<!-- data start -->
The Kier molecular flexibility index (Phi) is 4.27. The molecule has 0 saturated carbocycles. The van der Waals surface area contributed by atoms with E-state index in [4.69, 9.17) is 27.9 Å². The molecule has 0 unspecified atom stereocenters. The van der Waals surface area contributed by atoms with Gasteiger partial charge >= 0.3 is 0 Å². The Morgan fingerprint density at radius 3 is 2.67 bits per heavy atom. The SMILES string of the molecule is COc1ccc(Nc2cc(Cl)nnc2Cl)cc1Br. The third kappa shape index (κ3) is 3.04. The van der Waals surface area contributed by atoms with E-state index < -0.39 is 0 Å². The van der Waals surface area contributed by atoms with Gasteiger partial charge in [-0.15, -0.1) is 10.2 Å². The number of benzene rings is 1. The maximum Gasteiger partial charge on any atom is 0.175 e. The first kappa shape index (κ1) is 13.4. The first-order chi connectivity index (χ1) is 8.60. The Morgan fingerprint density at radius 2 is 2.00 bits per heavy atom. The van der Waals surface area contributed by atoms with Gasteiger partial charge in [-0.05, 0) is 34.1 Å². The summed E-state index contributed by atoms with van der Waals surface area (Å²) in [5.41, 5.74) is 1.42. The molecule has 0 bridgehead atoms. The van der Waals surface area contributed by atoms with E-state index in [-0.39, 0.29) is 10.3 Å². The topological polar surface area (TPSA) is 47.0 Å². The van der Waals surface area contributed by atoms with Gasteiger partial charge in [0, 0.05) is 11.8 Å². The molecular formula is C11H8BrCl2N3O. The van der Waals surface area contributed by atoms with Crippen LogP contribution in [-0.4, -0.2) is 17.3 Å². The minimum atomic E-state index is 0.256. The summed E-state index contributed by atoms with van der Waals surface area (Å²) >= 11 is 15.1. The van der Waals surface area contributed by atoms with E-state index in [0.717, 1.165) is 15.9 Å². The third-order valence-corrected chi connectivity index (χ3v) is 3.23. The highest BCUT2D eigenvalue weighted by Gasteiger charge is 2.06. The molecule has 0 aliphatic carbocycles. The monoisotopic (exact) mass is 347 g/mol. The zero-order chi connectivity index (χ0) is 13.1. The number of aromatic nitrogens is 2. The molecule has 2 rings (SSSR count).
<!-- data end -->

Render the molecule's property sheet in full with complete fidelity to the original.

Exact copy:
The Kier molecular flexibility index (Phi) is 4.27. The molecule has 0 saturated carbocycles. The van der Waals surface area contributed by atoms with E-state index in [4.69, 9.17) is 27.9 Å². The molecule has 0 unspecified atom stereocenters. The van der Waals surface area contributed by atoms with Gasteiger partial charge >= 0.3 is 0 Å². The Morgan fingerprint density at radius 3 is 2.67 bits per heavy atom. The SMILES string of the molecule is COc1ccc(Nc2cc(Cl)nnc2Cl)cc1Br. The third kappa shape index (κ3) is 3.04. The van der Waals surface area contributed by atoms with E-state index < -0.39 is 0 Å². The van der Waals surface area contributed by atoms with Gasteiger partial charge in [-0.15, -0.1) is 10.2 Å². The number of benzene rings is 1. The maximum Gasteiger partial charge on any atom is 0.175 e. The first kappa shape index (κ1) is 13.4. The first-order chi connectivity index (χ1) is 8.60. The Morgan fingerprint density at radius 2 is 2.00 bits per heavy atom. The van der Waals surface area contributed by atoms with Gasteiger partial charge in [-0.05, 0) is 34.1 Å². The summed E-state index contributed by atoms with van der Waals surface area (Å²) in [5.41, 5.74) is 1.42. The molecule has 0 bridgehead atoms. The van der Waals surface area contributed by atoms with E-state index in [-0.39, 0.29) is 10.3 Å². The topological polar surface area (TPSA) is 47.0 Å². The van der Waals surface area contributed by atoms with Gasteiger partial charge in [0, 0.05) is 11.8 Å². The molecular formula is C11H8BrCl2N3O. The van der Waals surface area contributed by atoms with Crippen LogP contribution in [-0.4, -0.2) is 17.3 Å². The minimum atomic E-state index is 0.256. The summed E-state index contributed by atoms with van der Waals surface area (Å²) >= 11 is 15.1. The van der Waals surface area contributed by atoms with E-state index in [0.717, 1.165) is 15.9 Å². The third-order valence-corrected chi connectivity index (χ3v) is 3.23. The highest BCUT2D eigenvalue weighted by Gasteiger charge is 2.06. The molecule has 0 aliphatic carbocycles. The monoisotopic (exact) mass is 347 g/mol. The zero-order chi connectivity index (χ0) is 13.1. The number of aromatic nitrogens is 2. The molecule has 2 rings (SSSR count).